This is probably the most leveraged benefit of animation that is utilised in music videos, with scenarios rarely being within the realms of the achievable. Two excellent and popular examples of pushing the boundaries when it comes to animated music videos is this one from Queens Of The Stone Age – Go With The Flow and MGMT – Time To Pretend. As you can tell from both videos by producing a visual impact they have managed to engage their audience further.
If you disconnect from the music space for a moment and think about animation it is likely to conjure up images of cartoons such as The Simpsons, Family Guy of The Flintstones. Animation has always been used to generate a light hearted, entertaining and sometimes comedic aspect in life. This can and has been applied well into the music video space, take for example the well know song by Daft Punk – One More Time, which was actually created as part of the soundtrack for the film Interstella 5555: The 5tory of the 5ecret 5tar 5ystem.
Using a light-hearted approach to animation here means that the video increases it appeal both to those that are fans of the band and also those that enjoy that anime style of animation.
Animation and cartoons have always had a place in some way, shape or form in popular culture. Using this tool in promoting your music means you can tap into another element of pop culture beyond the music itself. This is shown well in the Daft Punk anime video highlighted in the previous point, where the group have channeled entire culture with a huge following.
Another brilliant example of a band leveraging pop culture is the video produced by The White Stripes for their song Fell In Love With a Girl. In the video, they use the children’s toy Lego to inspire a fun, colourful video around their music, which went on to become one of the best renowned music video of all time.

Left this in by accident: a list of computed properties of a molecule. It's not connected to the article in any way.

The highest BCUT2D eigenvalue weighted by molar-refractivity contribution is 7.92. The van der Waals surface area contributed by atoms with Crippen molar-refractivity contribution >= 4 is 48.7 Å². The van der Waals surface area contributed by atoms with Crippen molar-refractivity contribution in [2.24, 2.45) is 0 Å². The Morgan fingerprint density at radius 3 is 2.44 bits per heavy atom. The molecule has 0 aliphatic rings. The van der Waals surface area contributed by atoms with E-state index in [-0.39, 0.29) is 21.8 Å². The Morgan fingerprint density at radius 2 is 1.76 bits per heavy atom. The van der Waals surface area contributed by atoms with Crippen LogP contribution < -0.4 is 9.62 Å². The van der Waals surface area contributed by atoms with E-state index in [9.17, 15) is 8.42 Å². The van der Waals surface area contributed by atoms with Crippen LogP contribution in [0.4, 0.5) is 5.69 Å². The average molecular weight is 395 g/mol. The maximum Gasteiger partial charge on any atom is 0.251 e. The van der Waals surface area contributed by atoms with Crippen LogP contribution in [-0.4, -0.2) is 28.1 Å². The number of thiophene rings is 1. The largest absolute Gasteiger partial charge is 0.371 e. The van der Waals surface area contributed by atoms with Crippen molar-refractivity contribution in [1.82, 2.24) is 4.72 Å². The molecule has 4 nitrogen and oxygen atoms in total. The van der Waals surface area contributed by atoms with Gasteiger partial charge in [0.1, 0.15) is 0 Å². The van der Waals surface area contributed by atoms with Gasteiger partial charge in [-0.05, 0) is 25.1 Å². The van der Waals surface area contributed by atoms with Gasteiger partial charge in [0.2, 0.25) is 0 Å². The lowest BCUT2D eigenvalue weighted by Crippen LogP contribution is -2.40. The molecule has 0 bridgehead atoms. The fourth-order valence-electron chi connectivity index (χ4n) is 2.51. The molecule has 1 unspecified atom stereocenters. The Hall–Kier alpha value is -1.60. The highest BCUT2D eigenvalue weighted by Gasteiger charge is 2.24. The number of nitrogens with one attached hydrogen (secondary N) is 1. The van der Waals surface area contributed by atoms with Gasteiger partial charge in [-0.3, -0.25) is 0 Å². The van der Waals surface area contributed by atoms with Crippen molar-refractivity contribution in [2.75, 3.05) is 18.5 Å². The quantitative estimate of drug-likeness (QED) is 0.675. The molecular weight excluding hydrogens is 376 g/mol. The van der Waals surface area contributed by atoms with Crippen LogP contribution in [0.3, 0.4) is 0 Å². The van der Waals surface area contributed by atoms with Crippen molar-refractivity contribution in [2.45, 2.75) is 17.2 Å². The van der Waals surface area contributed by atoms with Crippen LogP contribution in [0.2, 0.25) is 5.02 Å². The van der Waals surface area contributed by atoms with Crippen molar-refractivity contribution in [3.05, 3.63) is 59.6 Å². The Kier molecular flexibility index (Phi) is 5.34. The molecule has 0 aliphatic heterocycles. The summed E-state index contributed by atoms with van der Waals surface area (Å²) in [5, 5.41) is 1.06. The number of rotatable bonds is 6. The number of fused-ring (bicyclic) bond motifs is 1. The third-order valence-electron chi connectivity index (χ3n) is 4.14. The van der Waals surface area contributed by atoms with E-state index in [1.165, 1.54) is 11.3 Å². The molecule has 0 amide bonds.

The risks of making a poor-quality representation of your music, of course, can be mitigated by seeking professional support in developing your video. This is easily achieved by working with an animation studio, which will help you understand what is achievable and the sort of costs that may be involved in creating an animated music video. If working directly with an animation studio, it is a good idea to review some of their previous work as they will usually have a unique style.
Arguably the most famous and innovative band to have used popular and quality animation as their main differentiator is the Gorillaz. Created by English comic book artist Jamie Hewlett, the band have had many international hits with their unique animations taking centre stage in their videos. Check out one of the Gorillaz most famous examples:
In conclusion, it is clear that the use of animation can be applied very successfully in creating an awesome music video. Depending on how you apply it, the use of the tool can provoke emotion, make people smile, put you in tune with popular culture or create a huge visual impact that can wow viewers. It also allows you to go above and beyond what is possible in a normal music video that just includes the human element, providing a truly limitless representation of your music.
Frankie Caplan is an animator interested in applying animation to art and business projects. She is especially excited to make animation for creative industries. You can find her writing on the production of animated explainer at Pigeon Studio.